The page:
The film didn’t fall short politically, either — parallels between the Kree and Skrull War exist as comparable to real-world conflict as we, the audience, can interpret.
But most of all, I was floored by the way my body responded to the button on Carol’s relationship with Yon-Rogg (Jude Law’s character); how proud I felt that Hollywood allowed me to witness a female protagonist’s non-violent response to a devastating epiphany in a series of films that notoriously resort to hand-to-hand combat in favour of entertainment. I spent the entire film up to this point feeling like there was something off about Yon-Rogg, but I dismissed it because I, too, can be very practiced in suppressing my own power to comfort men.
I fell into the MCU the same way Natasha Romanoff fell into that pit on Vormir: with purpose and vigour. “Let’s do this,” I said to my partner who gleefully pulled up the list of essential MCU movies to see before Avengers: Endgame.
We spent last month (re)watching 13 films — Captain America: The First Avenger, Captain Marvel, The Avengers, Captain America: The Winter Soldier, Guardians of the Galaxy, Guardians of the Galaxy Vol. 2, Avengers: Age of Ultron, Captain America: Civil War, Black Panther, Spider-Man: Homecoming, Doctor Strange, Thor: Ragnarok, and Avengers: Infinity War — and it was in this viewing that I made concessions for Tony Stark. I loathed him so passionately, I would wake up in the middle of the night thinking of solutions to share with Marvel that would make Tony more likeable but still troubled. To effect my life in such a way meant the writers had very expertly crafted a sexist, narcissistic, untouchable, billionaire, white man and, if that was their only goal, well I’ll give them props for that — but I refuse to believe there isn’t more that could’ve been done to include non-white male viewers in his journey.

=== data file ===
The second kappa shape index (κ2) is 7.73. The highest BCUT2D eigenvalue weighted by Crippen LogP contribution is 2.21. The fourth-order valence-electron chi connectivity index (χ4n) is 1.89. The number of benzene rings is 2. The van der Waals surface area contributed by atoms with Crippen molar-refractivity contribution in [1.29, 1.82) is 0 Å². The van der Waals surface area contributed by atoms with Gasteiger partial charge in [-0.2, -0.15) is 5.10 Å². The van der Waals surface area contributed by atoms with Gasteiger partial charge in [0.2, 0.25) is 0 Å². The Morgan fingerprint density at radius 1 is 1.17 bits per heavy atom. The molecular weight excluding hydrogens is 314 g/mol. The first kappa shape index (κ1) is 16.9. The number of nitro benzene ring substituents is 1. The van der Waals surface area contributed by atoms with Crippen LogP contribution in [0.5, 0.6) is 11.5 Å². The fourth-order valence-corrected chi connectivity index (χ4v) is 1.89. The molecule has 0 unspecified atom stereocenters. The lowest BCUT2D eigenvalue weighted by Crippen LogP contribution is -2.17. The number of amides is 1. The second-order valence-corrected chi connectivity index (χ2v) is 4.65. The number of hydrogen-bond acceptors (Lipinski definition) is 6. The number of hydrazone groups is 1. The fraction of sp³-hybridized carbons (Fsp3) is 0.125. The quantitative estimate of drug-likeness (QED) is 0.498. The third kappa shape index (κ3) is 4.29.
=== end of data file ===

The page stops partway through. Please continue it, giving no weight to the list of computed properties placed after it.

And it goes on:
It was also in this viewing that I made concessions for all the ways I felt terribly ignored by Marvel. Pepper Potts (Gwyneth Paltrow), Peggy Carter (Hayley Atwell), Sharon Carter (Emily VanCamp), Gamora (Zoe Saldana), Jane Foster (Natalie Portman), Christine Palmer (Rachel McAdams), Hope Van Dyne (Evangeline Lilly), Wanda Maximoff (Elizabeth Olsen), Nakia (Lupita Nyong’o), and even Natasha Romanoff (Scarlett Johansson)— they’re all either exclusively in the MCU as the girlfriend (or the goal) or their screen time is dominated by scenes depicting their relationship.
Still, I went into Avengers: Endgame full to the brim with hope. The film started remarkably, for someone now invested in the series (and who was also premenstrual, let’s be real). If the best trait about Hawkeye is his love for his family, what could be more devastating than taking that away? I mean no exaggeration when I say I sobbed a little watching the opening scene. Going from hearing a proud father call his daughter “Hawkeye” (IS SHE GONNA BE — ) to their sudden disappearance due to the Thanos snap that has been marinating in our bodies since last year… I… Just…
As I said, I sobbed a little.
And then I politely watched the rest of the film.
Why did I believe Marvel would finally give Natasha Romanoff/Black Widow a fighting chance just because the industry seemed to accept progressive, feminine protagonists now?